The conservative case for transportation is bifurcated and all mixed up
(Photo left: from the AGC of America.) The Weekly Standard sponsored a forum on the "conservative case for transportation," sponsored by the Association of General Contractors of America--who of course, have a vested interest in construction-related matters, and favor road building.
- More Highways, Less Congestion
- Interstate 2.0
One of the things that bugs the s*** out of me when it comes to a lot of conservative blather about "the market" especially with regard to land use and transportation is that their analysis of "the market" and what it is and why it functions the way that it does is narrow and constrained and therefore flawed. It takes for granted that "the market" is what is presented without identifying those governmental and other factors and supports which create and maintain the so called "free enterprise" of the market that they study.
No one is rooting harder for the democracy movements in the Arab world to succeed than I am. But even if things go well, this will be a long and rocky road. The smart thing for us to do right now is to impose a $1-a-gallon gasoline tax, to be phased in at 5 cents a month beginning in 2012, with all the money going to pay down the deficit. Legislating a higher energy price today that takes effect in the future, notes the Princeton economist Alan Blinder, would trigger a shift in buying and investment well before the tax kicks in. With one little gasoline tax, we can make ourselves more economically and strategically secure, help sell more Chevy Volts and free ourselves to openly push for democratic values in the Middle East without worrying anymore that it will harm our oil interests. Yes, it will mean higher gas prices, but prices are going up anyway, folks. Let’s capture some it for ourselves.
It is about time. For the last 50 years, America (and Europe and Asia) have treated the Middle East as if it were just a collection of big gas stations: Saudi station, Iran station, Kuwait station, Bahrain station, Egypt station, Libya station, Iraq station, United Arab Emirates station, etc. Our message to the region has been very consistent: “Guys (it was only guys we spoke with), here’s the deal. Keep your pumps open, your oil prices low, don’t bother the Israelis too much and, as far as we’re concerned, you can do whatever you want out back. You can deprive your people of whatever civil rights you like. You can engage in however much corruption you like. You can preach whatever intolerance from your mosques that you like. You can print whatever conspiracy theories about us in your newspapers that you like. You can keep your women as illiterate as you like. You can create whatever vast welfare-state economies, without any innovative capacity, that you like. You can undereducate your youth as much as you like. Just keep your pumps open, your oil prices low, don’t hassle the Jews too much — and you can do whatever you want out back.”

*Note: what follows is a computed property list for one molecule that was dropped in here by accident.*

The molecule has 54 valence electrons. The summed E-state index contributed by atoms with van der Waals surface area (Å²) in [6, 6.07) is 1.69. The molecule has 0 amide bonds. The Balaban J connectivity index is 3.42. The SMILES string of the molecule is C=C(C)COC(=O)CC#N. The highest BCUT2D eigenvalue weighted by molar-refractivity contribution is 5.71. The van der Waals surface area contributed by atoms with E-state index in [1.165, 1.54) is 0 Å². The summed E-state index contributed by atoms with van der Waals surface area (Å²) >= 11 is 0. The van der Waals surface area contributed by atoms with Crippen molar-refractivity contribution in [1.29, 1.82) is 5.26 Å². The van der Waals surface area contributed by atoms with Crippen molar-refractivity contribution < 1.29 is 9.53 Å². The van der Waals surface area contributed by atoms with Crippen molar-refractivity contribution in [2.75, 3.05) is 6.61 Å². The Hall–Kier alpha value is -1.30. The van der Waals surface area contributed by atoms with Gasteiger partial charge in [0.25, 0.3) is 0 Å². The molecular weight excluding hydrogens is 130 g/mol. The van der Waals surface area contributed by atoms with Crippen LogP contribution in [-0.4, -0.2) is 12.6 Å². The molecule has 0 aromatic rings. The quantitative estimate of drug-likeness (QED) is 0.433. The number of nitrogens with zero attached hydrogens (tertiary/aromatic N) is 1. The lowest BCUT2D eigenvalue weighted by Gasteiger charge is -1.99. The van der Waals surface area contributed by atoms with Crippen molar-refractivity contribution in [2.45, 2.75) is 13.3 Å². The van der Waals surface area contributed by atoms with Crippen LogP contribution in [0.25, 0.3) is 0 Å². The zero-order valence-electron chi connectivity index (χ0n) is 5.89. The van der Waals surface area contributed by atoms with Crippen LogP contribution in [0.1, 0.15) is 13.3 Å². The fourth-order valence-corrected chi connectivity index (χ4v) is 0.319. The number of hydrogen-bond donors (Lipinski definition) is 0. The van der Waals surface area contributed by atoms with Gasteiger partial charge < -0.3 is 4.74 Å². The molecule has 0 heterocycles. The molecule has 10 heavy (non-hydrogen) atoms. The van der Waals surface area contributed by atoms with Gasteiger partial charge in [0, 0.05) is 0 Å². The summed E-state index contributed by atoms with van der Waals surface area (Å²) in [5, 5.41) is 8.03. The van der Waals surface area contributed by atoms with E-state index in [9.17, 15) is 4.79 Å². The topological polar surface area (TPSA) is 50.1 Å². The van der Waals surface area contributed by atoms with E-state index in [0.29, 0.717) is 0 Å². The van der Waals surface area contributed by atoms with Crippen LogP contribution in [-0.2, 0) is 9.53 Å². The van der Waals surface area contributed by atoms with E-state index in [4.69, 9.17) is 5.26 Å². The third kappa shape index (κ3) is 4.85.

It's great that the Weekly Standard, the Examiner, and organizations focused on highway building want to keep things the way they are, but there is no way that the U.S., with less than 4% of the world's population, can continue to consume 25% of the world's oil supplies, not to mention that the massively subsidized separated use, sprawling and exurban land use development paradigm connected by personally owned automobiles is bankrupting the U.S. economy.
It was telling that at that conference that I was at on Tuesday, that only 4-5 areas in the country--I mentioned DC, NYC, San Francisco, and West Los Angeles, but not Boston--have functioning real estate markets where new development is still occuring and in most other communities, even reasonably successful places like Denver, Seattle, Houston and Dallas are not seeing substantive new development, and in automobile-centric metropolitan areas like Atlanta, Charlotte, much of Florida, Phoenix, etc., the markets are completely moribund.
But even in the Washington metropolitan area, it's only about 8 submarkets--4 in the city, and 4 in the suburbs--that are highly functioning.
All are well-served by the Metro subway system.
All are walkable/mixed use communities.